More to come soon…
More to come soon…
A screenshot of a GPS-tracked drift through the Olympic Park, Stratford - the beginning of an exploratory counter-mapping project.
I have an article in the latest issue of the British Journal of Criminology about the subfield of geography known as “critical cartography” and its implications for criminology and crime mapping. Click here to read it.
In The Great Shark Hunt, Hunter S Thompson recalls Fear and Loathing in Las Vegas as “a failed experiment” in gonzo journalism. Thompson originally intended to record every detail of his now notorious Las Vegas excursion as it happened, and then publish the results unedited.
Thompson was a undoubtedly a purist in this regard, but what is gonzo journalism anyway? It disregards almost all journalistic conventions: it is written without claims to objectivity, incorporates a first person narrative and combines fiction and non-fiction licentiously in order to achieve the desired effect (whatever that may be). In addition to Thompson’s hallmark stream-of-consciousness style, other gonzo techniques include hyperbole, exaggeration, snippets of dialogue and outright plagiarism.
Gonzo bears certain similarities to certain strains of (auto)ethnographic writing - I’m thinking in particular of the brilliant work of Jeff Ferrell on graffiti writers and “scrounging”, and more recently, Bradley Garrett’s book on urban exploration. With this in mind I began toying with the idea of a gonzo criminology some time ago.
When I was asked to write a piece on shoplifting by Hurt You Bad magazine for their now-shelved second issue, I decided to employ my own take on a “gonzo criminological style”: semi-fictional - after all, “fiction is often the best fact” - non-academic, yet theoretically informed, amongst other things. So consider what follows a failed experiment in gonzo criminology…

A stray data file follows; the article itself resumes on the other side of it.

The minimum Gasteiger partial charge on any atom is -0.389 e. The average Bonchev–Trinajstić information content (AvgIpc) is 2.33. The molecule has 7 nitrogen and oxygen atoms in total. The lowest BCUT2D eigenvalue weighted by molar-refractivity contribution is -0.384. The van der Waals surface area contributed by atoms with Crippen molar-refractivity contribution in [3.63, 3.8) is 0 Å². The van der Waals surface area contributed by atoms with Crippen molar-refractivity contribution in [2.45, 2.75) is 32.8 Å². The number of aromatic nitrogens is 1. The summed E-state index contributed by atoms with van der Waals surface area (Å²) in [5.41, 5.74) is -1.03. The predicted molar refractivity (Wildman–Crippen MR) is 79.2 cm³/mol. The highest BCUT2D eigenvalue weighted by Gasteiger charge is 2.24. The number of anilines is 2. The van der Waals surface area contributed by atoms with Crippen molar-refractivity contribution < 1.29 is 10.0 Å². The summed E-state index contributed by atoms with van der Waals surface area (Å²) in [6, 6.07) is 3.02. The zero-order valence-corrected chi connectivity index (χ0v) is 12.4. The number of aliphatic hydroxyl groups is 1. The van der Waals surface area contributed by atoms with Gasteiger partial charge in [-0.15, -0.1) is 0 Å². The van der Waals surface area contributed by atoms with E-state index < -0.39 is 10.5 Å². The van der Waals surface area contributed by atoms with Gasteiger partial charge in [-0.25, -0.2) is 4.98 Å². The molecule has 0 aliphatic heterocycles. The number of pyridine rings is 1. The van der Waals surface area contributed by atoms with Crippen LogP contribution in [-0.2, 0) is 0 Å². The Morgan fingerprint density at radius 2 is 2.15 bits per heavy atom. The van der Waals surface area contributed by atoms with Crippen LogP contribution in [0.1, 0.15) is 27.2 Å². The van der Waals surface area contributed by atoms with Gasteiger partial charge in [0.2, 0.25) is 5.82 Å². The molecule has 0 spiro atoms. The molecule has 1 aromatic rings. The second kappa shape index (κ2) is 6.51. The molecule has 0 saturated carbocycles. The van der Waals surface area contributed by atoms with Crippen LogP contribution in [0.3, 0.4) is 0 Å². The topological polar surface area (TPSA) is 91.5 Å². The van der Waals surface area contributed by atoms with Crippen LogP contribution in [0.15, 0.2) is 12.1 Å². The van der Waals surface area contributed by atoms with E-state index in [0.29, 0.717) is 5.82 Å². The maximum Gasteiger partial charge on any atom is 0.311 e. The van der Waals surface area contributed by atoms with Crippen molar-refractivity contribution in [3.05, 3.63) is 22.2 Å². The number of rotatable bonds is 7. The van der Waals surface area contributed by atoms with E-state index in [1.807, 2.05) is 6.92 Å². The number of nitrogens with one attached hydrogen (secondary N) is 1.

The spirit of each historical epoch is embodied in its architectural monuments. If the Colosseum symbolises the imperial power of ancient Rome, and the pyramids of the Giza necropolis bare testament to archaic notions of social hierarchy, then the symbolising edifice of the 21st Century is the shopping centre. The future ruins of London: derelict hypermarkets, decaying storefronts and desolate multi-storey carparks. Billboards slump dejectedly, polyethylene bags tumble through deserted shopping precincts, and splintering skyscrapers pockmark a dead sky.
We live in a distorted consumer theocracy. Prostrate in submission before a pantheon of new gods, superstores are our temples and shopping lists our breviaries. From cradle to coffin we are consumed by desire. Indoctrinated from birth, children now recognise brand logos before their own names.
“When I die / bury me inside the Gucci store”.
Life and death in a consumer culture. Shops and shopping take on a truly metaphysical significance as our choice of sneakers, jeans, headphones, coffeehouse chain, cigarettes, cologne, mobile phone, alcohol, jewellery, make-up, car – the list goes on and on – is seen to communicate the very essence of our being.
“I shop therefore I am”: selfhood off-the-shelf.
We are all composite characters. Drudging through endless strip-lit shopping aisles, our existential freedom is reduced to wondering what kind iPhone case defines us as an individual. Market researchers ask inner-city teens, “If Nike was a person, what type of person would it be?”
We are caught in a paradox: without these adornments we feel somehow naked, incomplete; yet with them, we are trapped. Because, like all religions, the new faith is founded on false hope. The covenant, the promise of a way out of this perpetual meaninglessness, can never be realised. Any fleeting satisfaction only breeds further desire in a relentless cycle of compulsory obsolescence, alienation and self-hatred. Inwardly, we look for a way out.